by Richard van Pelt, WWI Correspondent
The news and headlines from The Daily Capital Journal:
EGYPT IS INVADED BY TURKISH TROOPS; “HOLY WAR” PROBABLE
Circumstantial though not officially verified reports were current today that Turkish troops had invaded Egypt, following the sultan’s proclamation of its annexation.
The Turkish ambassador in Berlin predicted an early declaration of a holy war.”
Experts believed the Germans would try to prevent this, preferring the Turks help against Russia to scattered Mohammedan uprisings.
Despite all this, there had been no formal declaration of hostilities from Constantinople.
ITALY PREPARED TO TAKE PART IN WAR; BIG ARMY EQUIPPED
War spirit Spreads Fast and Sentiment Almost Unanimous for the Allies
King Is Firmly for Neutrality But His Sympathies Are With England
GERMANY PLAYING TURK AGAINST SLAV; WILL FORCE ITALY IN
With the entry of Turkey into the war, in an editorial, “Stand By President Wilson” the Capital Journal ties support for the President and maintaining American neutrality to their endorsement of the senatorial race:
It begins to look like a world-wide war.
Turkey, with all the Moslem hordes at her back, has proclaimed a “holy war,” and her army and navy are already at work.
Italy is preparing to act. Greece and the Balkan states will enter the lists against the Turks.
Within thirty days it is practically certain that nearly every nation and race in Europe, Asia and Africa will be involved in the greatest, most general in scope, most destructive to life and property, war in the history of the world.
Will the United States be able to maintain neutrality and keep from being embroiled in the titanic struggle of the nations?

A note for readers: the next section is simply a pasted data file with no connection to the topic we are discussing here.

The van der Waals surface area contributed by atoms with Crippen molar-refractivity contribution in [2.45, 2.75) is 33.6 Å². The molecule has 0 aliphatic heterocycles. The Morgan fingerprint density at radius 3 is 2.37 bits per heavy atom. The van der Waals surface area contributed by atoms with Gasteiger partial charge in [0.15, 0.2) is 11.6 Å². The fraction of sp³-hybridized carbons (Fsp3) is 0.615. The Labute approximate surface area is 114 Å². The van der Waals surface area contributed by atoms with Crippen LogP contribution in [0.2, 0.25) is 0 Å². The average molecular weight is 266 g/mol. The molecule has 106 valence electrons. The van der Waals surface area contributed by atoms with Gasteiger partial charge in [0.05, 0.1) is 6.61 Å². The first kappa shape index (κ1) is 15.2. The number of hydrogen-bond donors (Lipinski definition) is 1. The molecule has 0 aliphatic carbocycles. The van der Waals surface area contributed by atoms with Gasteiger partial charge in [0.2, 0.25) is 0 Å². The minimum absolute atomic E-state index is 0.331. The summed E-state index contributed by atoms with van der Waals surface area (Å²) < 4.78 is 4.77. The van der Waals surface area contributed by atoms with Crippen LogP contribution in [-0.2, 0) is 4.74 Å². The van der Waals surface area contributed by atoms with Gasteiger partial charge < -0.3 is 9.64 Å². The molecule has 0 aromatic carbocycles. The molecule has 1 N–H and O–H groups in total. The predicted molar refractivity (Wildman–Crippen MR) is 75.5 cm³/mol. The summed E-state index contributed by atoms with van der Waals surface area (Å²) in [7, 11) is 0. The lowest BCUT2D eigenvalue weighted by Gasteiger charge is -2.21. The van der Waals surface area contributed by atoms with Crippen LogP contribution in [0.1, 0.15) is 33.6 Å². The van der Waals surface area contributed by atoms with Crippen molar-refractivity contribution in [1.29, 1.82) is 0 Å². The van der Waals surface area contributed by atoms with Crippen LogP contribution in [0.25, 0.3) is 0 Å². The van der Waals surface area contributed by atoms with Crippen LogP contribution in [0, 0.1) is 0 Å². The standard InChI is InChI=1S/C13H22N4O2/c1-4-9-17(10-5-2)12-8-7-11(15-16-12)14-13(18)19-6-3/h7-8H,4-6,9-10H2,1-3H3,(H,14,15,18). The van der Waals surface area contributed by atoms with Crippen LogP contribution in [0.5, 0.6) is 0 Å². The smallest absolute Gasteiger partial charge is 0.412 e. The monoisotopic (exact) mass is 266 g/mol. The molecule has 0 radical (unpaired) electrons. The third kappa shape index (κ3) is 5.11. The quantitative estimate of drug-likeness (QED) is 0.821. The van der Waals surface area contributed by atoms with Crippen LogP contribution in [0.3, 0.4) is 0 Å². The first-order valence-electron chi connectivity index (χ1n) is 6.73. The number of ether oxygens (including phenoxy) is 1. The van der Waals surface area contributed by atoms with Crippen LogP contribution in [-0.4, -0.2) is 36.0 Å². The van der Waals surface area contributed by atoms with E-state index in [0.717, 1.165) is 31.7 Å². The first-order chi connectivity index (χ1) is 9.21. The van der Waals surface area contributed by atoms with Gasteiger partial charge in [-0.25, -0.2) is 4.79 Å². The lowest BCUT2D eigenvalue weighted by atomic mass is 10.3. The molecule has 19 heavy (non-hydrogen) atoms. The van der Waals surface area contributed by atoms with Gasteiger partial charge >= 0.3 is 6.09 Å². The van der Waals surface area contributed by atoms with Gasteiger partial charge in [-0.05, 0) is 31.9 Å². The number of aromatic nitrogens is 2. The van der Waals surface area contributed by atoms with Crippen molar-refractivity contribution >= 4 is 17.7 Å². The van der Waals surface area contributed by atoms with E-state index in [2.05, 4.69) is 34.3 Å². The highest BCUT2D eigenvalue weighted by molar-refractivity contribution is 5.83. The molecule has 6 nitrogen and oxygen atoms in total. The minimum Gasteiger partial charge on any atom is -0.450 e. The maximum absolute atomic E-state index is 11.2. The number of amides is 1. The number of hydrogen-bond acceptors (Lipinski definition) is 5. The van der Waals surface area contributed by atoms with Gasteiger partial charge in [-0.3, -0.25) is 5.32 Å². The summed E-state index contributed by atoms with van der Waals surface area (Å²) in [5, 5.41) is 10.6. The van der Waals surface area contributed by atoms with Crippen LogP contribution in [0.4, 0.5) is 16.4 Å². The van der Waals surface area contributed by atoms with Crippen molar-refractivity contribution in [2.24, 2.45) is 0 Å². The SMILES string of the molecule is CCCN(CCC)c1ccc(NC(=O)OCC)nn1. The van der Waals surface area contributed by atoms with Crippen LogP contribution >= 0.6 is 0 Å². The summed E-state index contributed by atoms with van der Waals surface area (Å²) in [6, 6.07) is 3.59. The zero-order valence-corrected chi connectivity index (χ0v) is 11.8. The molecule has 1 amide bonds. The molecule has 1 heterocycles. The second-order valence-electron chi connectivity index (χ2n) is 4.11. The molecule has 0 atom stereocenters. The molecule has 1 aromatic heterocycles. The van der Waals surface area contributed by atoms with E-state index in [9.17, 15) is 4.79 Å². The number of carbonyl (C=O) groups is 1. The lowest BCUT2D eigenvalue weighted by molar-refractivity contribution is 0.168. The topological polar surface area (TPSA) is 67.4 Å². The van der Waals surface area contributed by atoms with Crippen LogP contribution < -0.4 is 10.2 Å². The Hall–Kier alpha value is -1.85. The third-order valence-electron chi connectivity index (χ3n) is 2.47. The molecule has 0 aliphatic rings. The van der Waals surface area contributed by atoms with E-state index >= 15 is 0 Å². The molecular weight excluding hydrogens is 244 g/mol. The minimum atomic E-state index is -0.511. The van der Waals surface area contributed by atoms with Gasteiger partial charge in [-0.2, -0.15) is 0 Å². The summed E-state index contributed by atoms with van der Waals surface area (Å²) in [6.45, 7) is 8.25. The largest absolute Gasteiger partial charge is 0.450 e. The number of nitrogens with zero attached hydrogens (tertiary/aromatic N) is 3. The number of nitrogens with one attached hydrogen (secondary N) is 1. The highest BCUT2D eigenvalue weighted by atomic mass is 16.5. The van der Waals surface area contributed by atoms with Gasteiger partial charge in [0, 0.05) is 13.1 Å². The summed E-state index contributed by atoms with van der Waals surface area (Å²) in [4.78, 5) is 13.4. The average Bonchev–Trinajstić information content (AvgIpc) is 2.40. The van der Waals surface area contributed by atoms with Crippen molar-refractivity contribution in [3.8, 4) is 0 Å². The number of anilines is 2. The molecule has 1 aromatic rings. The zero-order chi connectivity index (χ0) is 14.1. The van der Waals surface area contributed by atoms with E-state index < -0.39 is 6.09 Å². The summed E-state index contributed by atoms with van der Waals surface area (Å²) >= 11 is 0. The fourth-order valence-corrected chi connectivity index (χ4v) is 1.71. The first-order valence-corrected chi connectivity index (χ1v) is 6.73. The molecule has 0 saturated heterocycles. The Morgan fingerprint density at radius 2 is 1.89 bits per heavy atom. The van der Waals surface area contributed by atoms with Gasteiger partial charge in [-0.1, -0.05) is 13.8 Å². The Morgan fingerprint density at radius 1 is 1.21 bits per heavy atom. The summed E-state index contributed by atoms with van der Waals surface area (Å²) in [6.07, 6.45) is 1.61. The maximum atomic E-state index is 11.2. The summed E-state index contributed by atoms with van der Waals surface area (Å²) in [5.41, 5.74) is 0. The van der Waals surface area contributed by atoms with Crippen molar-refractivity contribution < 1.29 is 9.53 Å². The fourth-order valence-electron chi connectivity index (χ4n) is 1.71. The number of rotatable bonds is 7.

That is the issue of supreme importance before America. It is greater than the tariff, prohibition or trust questions. It is almost a question of life or death, because Death will reap the harvest if we are forced to take part in this awful and senseless war.
President Wilson will do his best to keep on terms of friendship with all the belligerent nations. It will be a difficult thing to do, but the people of the United States have faith in his ability, and feel that he may be trusted. They will vote, regardless of party, to send men back to congress who will assist him instead of making hard the difficult task before him by their constant opposition. The president has asked that Senator Chamberlain be reelected. The people of Oregon are no doubt inclined to accede to this request because they have come to have faith in the president and his policies, but they are assailed with the cry of “vote ‘er straight” from the Booth men and the calamity howl that the president’s policies, most of which, like the currency and anti-trust bills, have not even gone into effect, have ruined the country.
But think of the greater ruin, the death and desolation, which might follow the breaking down of the president’s peace policy! The dispatches in today’s newspapers – war spreading everywhere makes even the most stolid on this side of the ocean shudder when they think of what may yet happen if the tide of slaughter is not soon stayed. It makes the old tariff issue seem absurd by comparison and all this partisan talk vapid and foolish.
The president today needs the assistance of every American man and woman.
Chamberlain’s opponent was R. A. Booth. The Capital Journal editorializes regarding Booth’s treatment of workers, raising immigration issues that are familiar even today:
. . . [W]hile Mr. Booth is campaigning for the special benefit of the working man, as he asserts in his speeches, more Greek and other foreign laborers have been employed in the Booth-Kelly mills of late years than American working men. They would not pay the current price for American labor, and when their principal mill, the one at Springfield, Oregon, burned about four years ago, the repeated answer of the manager of the company to requests for information as to when it would be rebuilt was: “The state of the lumber market does not justify rebuilding at this time.” The mill was finally not rebuilt until after Wilson’s election.